Do you have a laptop or netbook? If so, then check out the following 5 free programs which might prove really useful: AutoSensitivity, Aeorfoil, Touchfreeze, Core Temp, and Prey.
Note: this is not a post of must-have general applications; for that check out my Freeware Top 30.
Check out my mini review of each of the 5 programs below.
1. AutoSensitivity: lets you define different mouse and touchpad sensitivities and switches between them when you connect and disconnect your mouse.
Although I’m pretty well used to using the touchpad, I still keep a mouse in my laptop case, (as, let’s face it, games and many other applications pretty much require one). It is also nice to use one every once in a while when there’s desk space.
But what if the mouse you plug in does not have the sensitivity that you like? I’ve found that going in and adjusting the mouse sensitivity in Windows’ control panel treats both touchpad and mouse as one of the same. So while you might be fixing the sensitivity for your mouse, you are messing it up for the touchpad.
This program let’s you deal with each separately, letting you define two different speeds and then automatically switching between behind the scenes when you plug and unplug your mouse.
2. Aerofoil: a lightweight app that can extend your laptop’s battery life by anywhere from 10% to 25%. It does this by switching off some features when your laptop is not plugged in (e.g. the Windows Vista/7 Aero glass interface, the Windows sidebar, muting the sound). It also manages your computer’s power plans, providing automatic power plan switching depending on whether or not your laptop is plugged in.
Before you install this though, make sure to check your laptop does not come pre-bundled with a similar power manager, as many do (this would be a third party app, and not part of Windows).
3. TouchFreeze: this program is designed to prevent unwanted mouse movements that might result from accidental contact with the touchpad while you type on your laptop. It does so by temporarily disabling the touchpad whenever the keys on the keyboard are being used.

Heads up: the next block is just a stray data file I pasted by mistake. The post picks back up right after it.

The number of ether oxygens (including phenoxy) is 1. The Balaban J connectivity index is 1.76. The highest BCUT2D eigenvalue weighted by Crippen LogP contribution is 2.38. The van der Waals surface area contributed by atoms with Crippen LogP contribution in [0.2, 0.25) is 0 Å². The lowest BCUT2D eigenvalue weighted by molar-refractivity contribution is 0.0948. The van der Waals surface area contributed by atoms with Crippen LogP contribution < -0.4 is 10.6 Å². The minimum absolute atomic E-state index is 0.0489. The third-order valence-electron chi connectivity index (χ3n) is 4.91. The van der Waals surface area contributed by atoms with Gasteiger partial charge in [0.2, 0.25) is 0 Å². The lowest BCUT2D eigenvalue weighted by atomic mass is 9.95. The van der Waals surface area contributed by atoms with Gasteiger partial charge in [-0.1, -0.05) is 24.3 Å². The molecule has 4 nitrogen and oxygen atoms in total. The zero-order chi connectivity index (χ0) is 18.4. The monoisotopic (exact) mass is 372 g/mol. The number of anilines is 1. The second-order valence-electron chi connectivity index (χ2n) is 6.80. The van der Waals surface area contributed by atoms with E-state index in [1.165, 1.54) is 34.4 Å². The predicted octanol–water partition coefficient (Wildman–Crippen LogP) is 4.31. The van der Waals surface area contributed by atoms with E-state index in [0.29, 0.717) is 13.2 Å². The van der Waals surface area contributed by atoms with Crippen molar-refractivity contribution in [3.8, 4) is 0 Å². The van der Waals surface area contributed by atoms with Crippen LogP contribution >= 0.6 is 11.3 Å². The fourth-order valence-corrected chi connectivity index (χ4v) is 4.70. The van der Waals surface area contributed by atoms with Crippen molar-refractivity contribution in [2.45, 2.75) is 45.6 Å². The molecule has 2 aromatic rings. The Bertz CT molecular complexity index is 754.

This program has no interface and no settings, although it can be enabled or disabled in the system tray. It lives in the background, does its job, and consumes very little memory (about 3 megs).
Go here to download TouchFreeze.
4. Core Temp: this small utility displays the CPU temperature in the system tray.
Laptops are becoming more and more powerful, and can pack as much of a punch as the highest of high end desktops; however, this at times comes with the downside that they can get way too hot. Couple this with the sort of high temperatures that have been the case worldwide lately, and you can see how a utility like this can be very useful in helping you prevent your laptop from overheating.
Core Temp can show CPU temperature in Celsius or Fahrenheit, will color code different ranges (e.g. hot, critical), and can display a certain core or the hottest, etc. It can produce detailed information on each individual core in each processor and is motherboard independent (yes, it will show information for AMD processors).
Go here to download Core Temp
5. Prey: a security program that can help you locate and retrieve your laptop in case it gets stolen.
Once installed, Prey lurks in the shadows. When and if you need to, it can be ‘activated’ by you via it’s web interface, so that once the thief or illegitimate user logs on the internet it can send you reports on your laptop’s whereabouts (yes, on Google maps) and a host of other information/interventions.
See the video below for an explanation of how it works:
Go here to download the free version of Prey.